#4 Don't Deflate the Room or Give Your Donors an "Out"

You also may be excited about announcing the success of your major donor drive, or a windfall grant from the government or another foundation, but save those big announcements until AFTER all your event fundraising efforts are complete. And never begin your program by telling your guests how this year’s attendance is larger than ever and with so many sponsorships, you have already raised hundreds of thousands of dollars at your event! That will give the impression you’ve raised all the money you need, and if donors get the impression your budget is in great shape, they’ll feel far less obligated to help.



#5 Timing is Everything

Successful at-event fundraising is like surfing. Be sure to “catch” the fundraising wave early when its “cresting.” That’s when guests’ anticipation and willingness to help are at their peak. The moment guests arrive, they’re excited to see what’s in store.


Hold the silent auction during the cocktail hour. Auctions are about impulse buying and instant gratification, so 90 minutes is plenty of time for guests to get a cocktail, mingle and bid in the silent auction. Never give guests all night “to think about it.”


Close the silent auction with fanfare, by clearly announcing there are only 30 minutes left to bid, then 15, 10, 5, 1 minute, then 30 seconds and finally the 10 second countdown. This exciting countdown is essential to generate competitive bidding.


Begin your live auction 6 minutes after the last dinner plate is served. This should be between 7:45 and 8:30. Your MC should introduce your live auction, reminding guests how this is an exciting way to win great trips and prizes and support the organization at the same time. It’s a win-win for everyone, so bid high and bid often!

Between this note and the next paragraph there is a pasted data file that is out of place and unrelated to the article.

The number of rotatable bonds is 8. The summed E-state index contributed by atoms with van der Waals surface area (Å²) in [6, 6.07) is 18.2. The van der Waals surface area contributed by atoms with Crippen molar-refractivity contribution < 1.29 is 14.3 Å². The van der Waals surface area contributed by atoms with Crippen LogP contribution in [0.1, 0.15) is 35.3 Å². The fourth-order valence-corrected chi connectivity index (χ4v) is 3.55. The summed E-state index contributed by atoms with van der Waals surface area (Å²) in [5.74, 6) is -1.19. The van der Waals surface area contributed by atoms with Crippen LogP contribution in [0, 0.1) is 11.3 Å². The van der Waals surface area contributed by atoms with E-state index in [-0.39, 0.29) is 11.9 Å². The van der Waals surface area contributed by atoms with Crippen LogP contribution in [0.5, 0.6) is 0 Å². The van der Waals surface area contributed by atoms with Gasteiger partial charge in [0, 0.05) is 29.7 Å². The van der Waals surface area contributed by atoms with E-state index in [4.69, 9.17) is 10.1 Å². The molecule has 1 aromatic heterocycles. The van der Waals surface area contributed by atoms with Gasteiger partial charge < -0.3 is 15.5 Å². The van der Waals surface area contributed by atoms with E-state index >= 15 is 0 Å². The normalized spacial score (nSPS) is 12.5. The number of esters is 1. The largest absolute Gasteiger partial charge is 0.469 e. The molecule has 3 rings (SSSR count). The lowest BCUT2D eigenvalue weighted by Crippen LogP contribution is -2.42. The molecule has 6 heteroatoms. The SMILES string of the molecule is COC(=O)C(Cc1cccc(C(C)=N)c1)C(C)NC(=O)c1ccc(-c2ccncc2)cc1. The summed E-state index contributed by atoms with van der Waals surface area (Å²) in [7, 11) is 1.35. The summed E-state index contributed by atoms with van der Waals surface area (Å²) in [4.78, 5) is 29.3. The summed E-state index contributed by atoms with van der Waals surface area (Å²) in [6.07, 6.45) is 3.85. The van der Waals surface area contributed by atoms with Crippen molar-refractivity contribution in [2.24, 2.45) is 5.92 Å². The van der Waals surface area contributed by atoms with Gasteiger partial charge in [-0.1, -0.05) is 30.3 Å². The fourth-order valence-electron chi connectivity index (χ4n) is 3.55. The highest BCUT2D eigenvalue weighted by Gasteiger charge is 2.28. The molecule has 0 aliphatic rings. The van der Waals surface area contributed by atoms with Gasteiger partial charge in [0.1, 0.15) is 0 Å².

Transition to the open ask no later than 9 PM. That’s when your fundraising wave is rolling into shore. Be sure to ride it all the way, gathering as many donations as possible.


After 9 PM, guests have been at the event for about 3 hours; they’ve had enough to eat and drink and they are checking their watches in anticipation of leaving. This is the time Cinderella loses her glass slipper and her coach turns into a pumpkin. So get the fundraising done as close to 9 PM as possible. If you don’t, thousands of dollars will float out the door with your guests who either mentally tune out or go home. For those who want to party longer, save your dancing and entertainment until after your fundraising is done.


#6 Don't Tap Out Your Donors Before the Live Auction